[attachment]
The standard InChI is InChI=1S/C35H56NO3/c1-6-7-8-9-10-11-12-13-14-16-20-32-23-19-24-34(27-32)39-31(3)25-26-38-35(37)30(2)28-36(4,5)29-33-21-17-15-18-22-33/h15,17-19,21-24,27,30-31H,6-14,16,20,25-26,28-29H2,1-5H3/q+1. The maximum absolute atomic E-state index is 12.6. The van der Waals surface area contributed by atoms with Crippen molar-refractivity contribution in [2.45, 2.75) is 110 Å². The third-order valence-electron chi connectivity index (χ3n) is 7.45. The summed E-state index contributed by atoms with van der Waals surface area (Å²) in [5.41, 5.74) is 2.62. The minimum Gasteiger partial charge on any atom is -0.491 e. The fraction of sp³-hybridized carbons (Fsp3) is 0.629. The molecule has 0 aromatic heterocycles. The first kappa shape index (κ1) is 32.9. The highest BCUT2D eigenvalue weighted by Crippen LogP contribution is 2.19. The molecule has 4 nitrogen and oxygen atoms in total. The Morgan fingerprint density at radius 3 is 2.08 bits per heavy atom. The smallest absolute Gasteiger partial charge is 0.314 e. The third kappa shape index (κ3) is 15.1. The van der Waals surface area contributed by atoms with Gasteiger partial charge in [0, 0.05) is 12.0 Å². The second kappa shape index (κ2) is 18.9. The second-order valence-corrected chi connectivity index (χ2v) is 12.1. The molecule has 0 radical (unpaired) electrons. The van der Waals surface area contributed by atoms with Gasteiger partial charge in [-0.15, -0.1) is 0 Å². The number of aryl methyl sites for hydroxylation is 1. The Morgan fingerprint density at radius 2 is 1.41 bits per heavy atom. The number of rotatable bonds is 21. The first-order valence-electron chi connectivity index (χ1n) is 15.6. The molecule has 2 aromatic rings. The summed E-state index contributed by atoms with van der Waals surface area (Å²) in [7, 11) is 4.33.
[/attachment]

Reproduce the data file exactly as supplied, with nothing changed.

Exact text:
The standard InChI is InChI=1S/C35H56NO3/c1-6-7-8-9-10-11-12-13-14-16-20-32-23-19-24-34(27-32)39-31(3)25-26-38-35(37)30(2)28-36(4,5)29-33-21-17-15-18-22-33/h15,17-19,21-24,27,30-31H,6-14,16,20,25-26,28-29H2,1-5H3/q+1. The maximum absolute atomic E-state index is 12.6. The van der Waals surface area contributed by atoms with Crippen molar-refractivity contribution in [2.45, 2.75) is 110 Å². The third-order valence-electron chi connectivity index (χ3n) is 7.45. The summed E-state index contributed by atoms with van der Waals surface area (Å²) in [5.41, 5.74) is 2.62. The minimum Gasteiger partial charge on any atom is -0.491 e. The fraction of sp³-hybridized carbons (Fsp3) is 0.629. The molecule has 0 aromatic heterocycles. The first kappa shape index (κ1) is 32.9. The highest BCUT2D eigenvalue weighted by Crippen LogP contribution is 2.19. The molecule has 4 nitrogen and oxygen atoms in total. The Morgan fingerprint density at radius 3 is 2.08 bits per heavy atom. The smallest absolute Gasteiger partial charge is 0.314 e. The third kappa shape index (κ3) is 15.1. The van der Waals surface area contributed by atoms with Gasteiger partial charge in [0, 0.05) is 12.0 Å². The second kappa shape index (κ2) is 18.9. The second-order valence-corrected chi connectivity index (χ2v) is 12.1. The molecule has 0 radical (unpaired) electrons. The van der Waals surface area contributed by atoms with Gasteiger partial charge in [-0.15, -0.1) is 0 Å². The number of aryl methyl sites for hydroxylation is 1. The Morgan fingerprint density at radius 2 is 1.41 bits per heavy atom. The number of rotatable bonds is 21. The first-order valence-electron chi connectivity index (χ1n) is 15.6. The molecule has 2 aromatic rings. The summed E-state index contributed by atoms with van der Waals surface area (Å²) in [7, 11) is 4.33.